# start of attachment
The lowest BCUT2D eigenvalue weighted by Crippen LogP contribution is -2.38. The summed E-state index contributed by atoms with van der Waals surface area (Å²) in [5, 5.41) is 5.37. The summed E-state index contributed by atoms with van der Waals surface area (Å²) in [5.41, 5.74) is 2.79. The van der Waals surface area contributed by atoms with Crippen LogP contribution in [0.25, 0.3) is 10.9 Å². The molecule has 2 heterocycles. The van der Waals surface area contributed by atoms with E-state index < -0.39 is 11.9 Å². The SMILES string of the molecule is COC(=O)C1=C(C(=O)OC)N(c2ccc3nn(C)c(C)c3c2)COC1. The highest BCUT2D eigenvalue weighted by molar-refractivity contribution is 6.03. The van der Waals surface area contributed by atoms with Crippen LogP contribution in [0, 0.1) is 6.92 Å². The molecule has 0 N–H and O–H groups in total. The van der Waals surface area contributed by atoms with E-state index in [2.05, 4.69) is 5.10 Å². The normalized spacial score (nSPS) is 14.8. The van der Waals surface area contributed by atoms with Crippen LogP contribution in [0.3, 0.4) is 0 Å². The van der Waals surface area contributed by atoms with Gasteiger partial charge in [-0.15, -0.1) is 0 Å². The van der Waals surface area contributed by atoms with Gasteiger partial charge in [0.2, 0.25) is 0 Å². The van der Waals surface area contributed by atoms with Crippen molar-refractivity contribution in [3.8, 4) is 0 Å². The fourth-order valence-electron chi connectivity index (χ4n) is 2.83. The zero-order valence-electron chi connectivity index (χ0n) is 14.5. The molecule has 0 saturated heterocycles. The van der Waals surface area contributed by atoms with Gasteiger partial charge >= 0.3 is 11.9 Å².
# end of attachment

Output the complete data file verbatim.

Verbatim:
The lowest BCUT2D eigenvalue weighted by Crippen LogP contribution is -2.38. The summed E-state index contributed by atoms with van der Waals surface area (Å²) in [5, 5.41) is 5.37. The summed E-state index contributed by atoms with van der Waals surface area (Å²) in [5.41, 5.74) is 2.79. The van der Waals surface area contributed by atoms with Crippen LogP contribution in [0.25, 0.3) is 10.9 Å². The molecule has 2 heterocycles. The van der Waals surface area contributed by atoms with E-state index < -0.39 is 11.9 Å². The SMILES string of the molecule is COC(=O)C1=C(C(=O)OC)N(c2ccc3nn(C)c(C)c3c2)COC1. The highest BCUT2D eigenvalue weighted by molar-refractivity contribution is 6.03. The van der Waals surface area contributed by atoms with Crippen LogP contribution in [0, 0.1) is 6.92 Å². The molecule has 0 N–H and O–H groups in total. The van der Waals surface area contributed by atoms with E-state index in [2.05, 4.69) is 5.10 Å². The normalized spacial score (nSPS) is 14.8. The van der Waals surface area contributed by atoms with Crippen LogP contribution in [0.3, 0.4) is 0 Å². The van der Waals surface area contributed by atoms with Gasteiger partial charge in [-0.15, -0.1) is 0 Å². The van der Waals surface area contributed by atoms with Gasteiger partial charge in [0.2, 0.25) is 0 Å². The van der Waals surface area contributed by atoms with Crippen molar-refractivity contribution in [3.8, 4) is 0 Å². The fourth-order valence-electron chi connectivity index (χ4n) is 2.83. The zero-order valence-electron chi connectivity index (χ0n) is 14.5. The molecule has 0 saturated heterocycles. The van der Waals surface area contributed by atoms with Gasteiger partial charge >= 0.3 is 11.9 Å².